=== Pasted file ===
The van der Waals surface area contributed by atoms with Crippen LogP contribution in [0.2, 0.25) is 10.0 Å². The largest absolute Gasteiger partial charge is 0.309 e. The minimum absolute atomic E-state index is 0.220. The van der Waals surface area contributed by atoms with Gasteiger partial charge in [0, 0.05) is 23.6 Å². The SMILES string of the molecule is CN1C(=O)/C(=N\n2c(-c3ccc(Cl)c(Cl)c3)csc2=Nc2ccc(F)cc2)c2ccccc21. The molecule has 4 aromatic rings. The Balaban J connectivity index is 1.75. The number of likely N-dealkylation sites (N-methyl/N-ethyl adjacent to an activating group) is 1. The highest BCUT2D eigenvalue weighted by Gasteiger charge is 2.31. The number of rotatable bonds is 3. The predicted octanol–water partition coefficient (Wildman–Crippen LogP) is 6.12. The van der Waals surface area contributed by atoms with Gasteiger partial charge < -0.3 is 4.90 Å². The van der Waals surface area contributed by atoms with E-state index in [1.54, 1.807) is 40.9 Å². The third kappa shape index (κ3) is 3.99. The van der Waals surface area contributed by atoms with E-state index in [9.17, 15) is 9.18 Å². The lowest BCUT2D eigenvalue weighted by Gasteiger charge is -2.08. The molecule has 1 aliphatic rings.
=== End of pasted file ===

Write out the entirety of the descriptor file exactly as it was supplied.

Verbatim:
The van der Waals surface area contributed by atoms with Crippen LogP contribution in [0.2, 0.25) is 10.0 Å². The largest absolute Gasteiger partial charge is 0.309 e. The minimum absolute atomic E-state index is 0.220. The van der Waals surface area contributed by atoms with Gasteiger partial charge in [0, 0.05) is 23.6 Å². The SMILES string of the molecule is CN1C(=O)/C(=N\n2c(-c3ccc(Cl)c(Cl)c3)csc2=Nc2ccc(F)cc2)c2ccccc21. The molecule has 4 aromatic rings. The Balaban J connectivity index is 1.75. The number of likely N-dealkylation sites (N-methyl/N-ethyl adjacent to an activating group) is 1. The highest BCUT2D eigenvalue weighted by Gasteiger charge is 2.31. The number of rotatable bonds is 3. The predicted octanol–water partition coefficient (Wildman–Crippen LogP) is 6.12. The van der Waals surface area contributed by atoms with Gasteiger partial charge < -0.3 is 4.90 Å². The van der Waals surface area contributed by atoms with E-state index in [1.54, 1.807) is 40.9 Å². The third kappa shape index (κ3) is 3.99. The van der Waals surface area contributed by atoms with E-state index in [9.17, 15) is 9.18 Å². The lowest BCUT2D eigenvalue weighted by Gasteiger charge is -2.08. The molecule has 1 aliphatic rings.